The Classification of the Functions of Government (COFOG) classifies government expenditure into ten main categories (divisions known as the 'COFOG I level' breakdown): general public services; defence; public order and safety; economic affairs; environmental protection; housing and community affairs; health; recreation, culture and religion; education; social protection. These divisions are further broken down into 'groups' (COFOG II level). Further information is available in the Eurostat Manual on sources and methods for the compilation of COFOG Statistics
COFOG level II data
COFOG level II data is published only in agreement with the country concerned. The development of COFOG level II data is not completed in many Member States and data needs to be looked at with this in consideration. The transmission of COFOG level II data for the general government will become compulsory by the end of December 2014.
For Belgium (BE) and Slovakia (SK), COFOG group data is available but not published. For Spain (ES), COFOG group data is available for 2012, but not published pending the availability of more final data.
Administrative expenditure data is additionally collected in so-called satellite accounts. In general, the amount of expenditure recorded in satellite accounts is expected to exceed the expenditure recorded under the respective COFOG division. For social protection, the relevant satellite account is ESSPROS. More details on the comparability of COFOG data with satellite accounts data can be found in the COFOG manual.
Definition of general government expenditure
Government expenditure is defined in Commission Regulation 1500/2000 which uses as reference a list of ESA95 categories: Government expenditure comprises the following categories:
- P.2, 'intermediate consumption': the purchase of goods and services by government;
- P.5, 'gross capital formation' consists of: (a) gross fixed capital formation (P.51); (b) changes in inventories (P.52); (c) acquisitions less disposals of valuables (P.53); where
- P.51, 'gross fixed capital formation': consists of acquisitions, less disposals, of fixed assets during a given period plus certain additions to the value of non-produced assets realised by the productive activity of producer or institutional units. Fixed assets are tangible or intangible assets produced as outputs from processes of production that are themselves used repeatedly, or continuously, in processes of production for more than one year;
- D.1, 'compensation of employees': the wages of government employees plus non-wage costs such as social contributions;
- D.29, 'other taxes on production, payable',
- D.3, 'subsidies, payable',
- D.4, 'property income, payable', consists of : (a) 'interest, payable' (D.41) and (b) 'other property income, payable' (D.42+D.43+D.44+D.45), where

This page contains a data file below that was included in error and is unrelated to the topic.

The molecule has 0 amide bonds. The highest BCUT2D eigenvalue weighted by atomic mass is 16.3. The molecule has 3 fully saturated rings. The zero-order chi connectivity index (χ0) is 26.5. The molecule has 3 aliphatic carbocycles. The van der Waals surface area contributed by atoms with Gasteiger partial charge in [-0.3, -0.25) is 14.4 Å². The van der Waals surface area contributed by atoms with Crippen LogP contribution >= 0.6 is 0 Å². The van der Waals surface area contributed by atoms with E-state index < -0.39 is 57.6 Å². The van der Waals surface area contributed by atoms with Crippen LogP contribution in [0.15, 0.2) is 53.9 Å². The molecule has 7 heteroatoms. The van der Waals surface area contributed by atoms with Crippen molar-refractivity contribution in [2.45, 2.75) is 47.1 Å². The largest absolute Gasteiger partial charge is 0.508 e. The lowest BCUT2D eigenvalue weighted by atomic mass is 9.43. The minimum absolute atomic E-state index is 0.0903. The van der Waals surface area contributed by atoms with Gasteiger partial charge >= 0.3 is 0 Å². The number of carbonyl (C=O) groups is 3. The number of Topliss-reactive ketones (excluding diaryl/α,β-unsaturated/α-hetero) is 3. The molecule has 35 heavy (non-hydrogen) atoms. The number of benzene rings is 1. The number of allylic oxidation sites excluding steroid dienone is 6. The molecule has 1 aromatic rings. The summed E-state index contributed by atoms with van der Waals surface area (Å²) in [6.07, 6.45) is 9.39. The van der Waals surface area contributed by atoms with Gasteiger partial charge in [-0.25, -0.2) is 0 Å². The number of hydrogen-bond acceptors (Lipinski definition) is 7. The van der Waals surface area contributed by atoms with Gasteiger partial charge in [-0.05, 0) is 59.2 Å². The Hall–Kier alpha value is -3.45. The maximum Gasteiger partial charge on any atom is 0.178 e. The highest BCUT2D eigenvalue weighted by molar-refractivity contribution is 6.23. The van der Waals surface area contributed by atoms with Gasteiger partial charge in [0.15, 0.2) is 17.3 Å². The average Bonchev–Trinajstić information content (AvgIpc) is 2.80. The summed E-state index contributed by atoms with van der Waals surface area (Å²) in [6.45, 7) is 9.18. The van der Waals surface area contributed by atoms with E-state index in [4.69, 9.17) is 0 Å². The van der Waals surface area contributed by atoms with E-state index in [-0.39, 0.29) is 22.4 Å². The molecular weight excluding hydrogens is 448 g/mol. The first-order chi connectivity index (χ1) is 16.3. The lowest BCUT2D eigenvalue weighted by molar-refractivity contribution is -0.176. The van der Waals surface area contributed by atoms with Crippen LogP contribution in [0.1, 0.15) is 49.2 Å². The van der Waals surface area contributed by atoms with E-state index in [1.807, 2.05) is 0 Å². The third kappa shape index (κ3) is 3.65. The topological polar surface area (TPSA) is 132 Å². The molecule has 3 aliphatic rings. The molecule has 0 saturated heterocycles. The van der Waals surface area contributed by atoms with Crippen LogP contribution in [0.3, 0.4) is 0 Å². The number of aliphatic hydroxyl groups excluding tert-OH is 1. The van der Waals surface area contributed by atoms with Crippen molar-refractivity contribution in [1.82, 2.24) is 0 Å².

- D.41, 'interest': excludes settlements under swaps and forward rate arrangements, as these are treated as financial transactions in the ESA 95;
- D.5, 'current taxes on income, wealth, etc, payable';
- D.62, social payments: cover social benefits and pensions paid in cash;
- D.6311, D.63121, D.63131, 'Social transfers in kind related to expenditure on products supplied to households via market producers';
- D.7, 'other current transfers, payable';
- D.8, 'adjustment for the change in net equity of households in pension fund reserves'
- D.9, 'capital transfers payable'
- K.2, 'acquisitions less disposals of non-financial non-produced assets': public investment spending. Non-financial non-produced assets consist of land and other tangible non-produced assets that may be used in the production of goods and services, and intangible non-produced assets.
- Capital investments includes P.5 and K.2.
- Other current expenditure includes D.7, D.29, D.5 and D.8.
Gross Domestic Product
Throughout this publication, nominal GDP, i.e. GDP at current prices is used.
Time of recording & symbol
In the ESA95 system, recording is in principle on an accrual basis, that is, when ‘economic value is created, transformed or extinguished, or when claims and obligations arise, are transformed or are cancelled.'
":" not available
"pp" percentage points
More data and information
For more country-specific notes, e.g. on missing data, please refer to the metadata published on Eurobase. The authors can be contacted at ESTAT-ESA95-GOV@ec.europa.eu
In the framework of the European System of National Accounts (ESA95), Eurostat collects data on general government expenditure by economic function according to the international Classification of the Functions of Government (COFOG) – see methodological note.
- Government expenditure on education - 2011 results
- Government expenditure on education - 2012 results
- General government expenditure on social protection and health
- Government expenditure by function – COFOG
- Government expenditure on economic affairs
- Government expenditure on environmental affairs
Further Eurostat information
- Annual government finance statistics (gov_a)
- General government expenditure by function (COFOG) (gov_a_exp)